Older women were thought to have less benefit from PFMT compared with younger women. GPs admitted that they prescribed incontinence pads as a pragmatic option to them. Several GPs were not inclined to refer older women with co-morbidity for surgery because of risks of complications. EHealth was not an appropriate intervention for older women, according to several GPs. GPs thought they had no computer, or they associated older women with computer illiterates. One GP opposed the importance of chronological age and considered the biological age as far more important.

“I think mostly younger people would be helped by eHealth. However, urinary incontinence in older people is more common, and a number of these people do not even know how to start a computer.” (GP12, male, > 45 y).

“If people seem to understand eHealth, then age does not matter to me. [...] I am against ageism.” (GP11, female, > 45 y).


This study showed that GPs preferred PFMT, mostly by a physiotherapist, in their routine practice for SUI. EHealth with PFMT was welcomed by GPs as a new tool that they would recommend to their patients. For patients with SUI approachability and flexibility were considered as major advantages which improves access to care. GPs also mentioned that eHealth as a stand-alone intervention has its disadvantages, namely the lack of personal feedback and the risk that patients lose motivation due to absence of someone who supports them. Therefore, most GPs believed that personal support during an eHealth intervention would increase its effectiveness, but they were inconclusive about how and by whom support should be provided. The recommendation of eHealth depended on factors such as a patient’s motivation and preference, as well as her age.

The perceived advantages of eHealth in our study correspond with previous studies on eHealth interventions for other health problems. GPs consider approachability and flexibility to be major advantages for patients [26, 27], which improve access to care [28]. According to literature, GPs emphasise that the integration of eHealth within frequently used, evidence-based web pages eases access and is less time consuming [29,30,31,32].

GPs also mentioned disadvantages of eHealth as a stand-alone intervention which are related to the diagnostic procedure and to the monitoring of the intervention. They were concerned about the absence of a diagnostic procedure; women with a diagnosis other than SUI could incorrectly start with eHealth. Nonetheless, former studies suggest that women can accurately diagnose themselves through a questionnaire [33, 34]. Furthermore, GPs thought that the absence of support within eHealth could make the intervention less effective because women lose motivation to perform PFMT. However, studies on eHealth interventions for SUI have shown those interventions to be successful in improving SUI without face-to-face support [17, 18]. In addition, evidence is inconclusive in showing superiority of PFMT that is supervised by a physiotherapist, over home and non-supervised PFMT [35].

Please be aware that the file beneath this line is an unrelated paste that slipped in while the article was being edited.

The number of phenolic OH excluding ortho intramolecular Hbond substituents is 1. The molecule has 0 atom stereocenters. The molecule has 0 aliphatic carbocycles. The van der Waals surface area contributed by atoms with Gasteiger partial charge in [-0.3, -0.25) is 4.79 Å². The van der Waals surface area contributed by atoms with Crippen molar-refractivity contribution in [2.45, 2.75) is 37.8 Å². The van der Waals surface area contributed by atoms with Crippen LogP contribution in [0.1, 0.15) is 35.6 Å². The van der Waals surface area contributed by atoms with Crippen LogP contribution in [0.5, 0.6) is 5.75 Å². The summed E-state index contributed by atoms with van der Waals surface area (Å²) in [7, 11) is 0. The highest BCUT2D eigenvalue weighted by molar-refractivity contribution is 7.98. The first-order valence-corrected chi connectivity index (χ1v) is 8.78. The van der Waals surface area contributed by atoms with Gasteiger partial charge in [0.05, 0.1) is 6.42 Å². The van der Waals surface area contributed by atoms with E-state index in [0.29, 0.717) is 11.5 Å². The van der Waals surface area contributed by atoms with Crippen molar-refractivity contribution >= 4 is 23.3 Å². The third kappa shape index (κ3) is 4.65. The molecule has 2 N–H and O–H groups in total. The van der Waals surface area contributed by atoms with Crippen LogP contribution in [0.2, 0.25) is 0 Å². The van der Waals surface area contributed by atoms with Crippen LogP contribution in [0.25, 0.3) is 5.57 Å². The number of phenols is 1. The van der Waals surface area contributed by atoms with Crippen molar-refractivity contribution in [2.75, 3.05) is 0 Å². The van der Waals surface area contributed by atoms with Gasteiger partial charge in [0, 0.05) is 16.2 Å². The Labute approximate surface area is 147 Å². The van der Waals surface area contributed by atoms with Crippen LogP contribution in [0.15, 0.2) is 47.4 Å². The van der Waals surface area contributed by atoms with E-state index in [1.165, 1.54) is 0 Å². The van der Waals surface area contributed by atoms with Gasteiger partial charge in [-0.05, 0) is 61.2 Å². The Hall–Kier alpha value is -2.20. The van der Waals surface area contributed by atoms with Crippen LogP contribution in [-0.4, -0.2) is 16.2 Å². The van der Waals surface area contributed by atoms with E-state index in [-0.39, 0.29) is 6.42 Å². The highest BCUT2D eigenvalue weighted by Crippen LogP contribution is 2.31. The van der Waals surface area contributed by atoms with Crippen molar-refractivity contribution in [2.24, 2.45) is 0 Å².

Some GPs preferred eHealth supported by a physiotherapist probably because GPs acknowledged their lack of affinity with pelvic floor problems, and they felt incapable of monitoring the strength of the pelvic floor muscle. Previous research on urinary incontinence in primary care confirmed these feelings of incapability, as well as lack of affinity [13]. EHealth has been shown to increase the feeling of being a more competent caregiver [21], which possibly explains why GPs in our study welcomed eHealth as a new tool.

Lastly, this study implicates that GPs might be prejudiced about age and treatment for women with SUI. GPs expected that young women would be more suitable for an eHealth intervention compared with older women, but a previous eHealth study for SUI showed that the probability of a successful outcome increases with age [36]. Caution is needed, however, as eHealth interventions for urinary incontinence are only studied in a relatively young population [17, 18]. Also within routine practice for SUI, GPs are prejudiced regarding a woman’s age as some GPs in this study thought that older women would not profit from PFMT. Nevertheless, a Cochrane review showed that PFMT is effective for women from different age groups [37]. GPs in this study were also not inclined to refer older women with co-morbidity to a specialist because of perceived risks of complications after surgery. However, evidence is inconclusive about differences in complication rates between older and younger women who underwent surgery for their incontinence [38]. These discrepancies between practice and evidence correspond with the findings from literature of well-known facts that women with urinary incontinence receive suboptimal treatment [10, 14].

Our study has some strength as it is the first to our best knowledge regarding attitudes of GPs about eHealth for urinary incontinence. As eHealth is a broad concept varying from telecommunication to web portals, it is difficult to compare different eHealth studies. Another strength is the inclusion of GPs with a variety in demographic characteristics. We included relatively young GPs whose attitudes are of special interest because these GPs are going to be confronted with eHealth in their future career. Our study also shows the limitation that the findings are not reflective for the whole profession of GPs because a qualitative study is by nature not generalisable to the wider population. Furthermore, we could not prevent response bias as we questioned GPs on a conceptual eHealth intervention [18], although we explained that it was based on the one used in the Swedish study.